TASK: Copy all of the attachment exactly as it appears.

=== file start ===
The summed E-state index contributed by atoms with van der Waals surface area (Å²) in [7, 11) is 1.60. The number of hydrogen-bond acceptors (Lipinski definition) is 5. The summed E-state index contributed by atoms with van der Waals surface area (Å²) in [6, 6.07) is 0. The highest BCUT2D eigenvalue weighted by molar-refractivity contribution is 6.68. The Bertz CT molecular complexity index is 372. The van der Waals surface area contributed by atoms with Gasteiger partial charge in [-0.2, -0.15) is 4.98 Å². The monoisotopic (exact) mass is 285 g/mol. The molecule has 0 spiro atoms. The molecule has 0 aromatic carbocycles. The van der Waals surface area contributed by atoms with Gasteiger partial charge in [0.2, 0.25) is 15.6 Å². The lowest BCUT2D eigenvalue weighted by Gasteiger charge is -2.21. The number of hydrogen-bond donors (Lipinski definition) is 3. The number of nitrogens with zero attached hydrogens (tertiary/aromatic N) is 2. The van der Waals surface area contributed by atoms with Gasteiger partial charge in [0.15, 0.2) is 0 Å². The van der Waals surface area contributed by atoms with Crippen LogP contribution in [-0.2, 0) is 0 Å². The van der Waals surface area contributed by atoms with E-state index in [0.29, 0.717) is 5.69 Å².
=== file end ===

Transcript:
The summed E-state index contributed by atoms with van der Waals surface area (Å²) in [7, 11) is 1.60. The number of hydrogen-bond acceptors (Lipinski definition) is 5. The summed E-state index contributed by atoms with van der Waals surface area (Å²) in [6, 6.07) is 0. The highest BCUT2D eigenvalue weighted by molar-refractivity contribution is 6.68. The Bertz CT molecular complexity index is 372. The van der Waals surface area contributed by atoms with Gasteiger partial charge in [-0.2, -0.15) is 4.98 Å². The monoisotopic (exact) mass is 285 g/mol. The molecule has 0 spiro atoms. The molecule has 0 aromatic carbocycles. The van der Waals surface area contributed by atoms with Gasteiger partial charge in [0.2, 0.25) is 15.6 Å². The lowest BCUT2D eigenvalue weighted by Gasteiger charge is -2.21. The number of hydrogen-bond donors (Lipinski definition) is 3. The number of nitrogens with zero attached hydrogens (tertiary/aromatic N) is 2. The van der Waals surface area contributed by atoms with Gasteiger partial charge in [0.15, 0.2) is 0 Å². The van der Waals surface area contributed by atoms with Crippen LogP contribution in [-0.2, 0) is 0 Å². The van der Waals surface area contributed by atoms with E-state index in [0.29, 0.717) is 5.69 Å².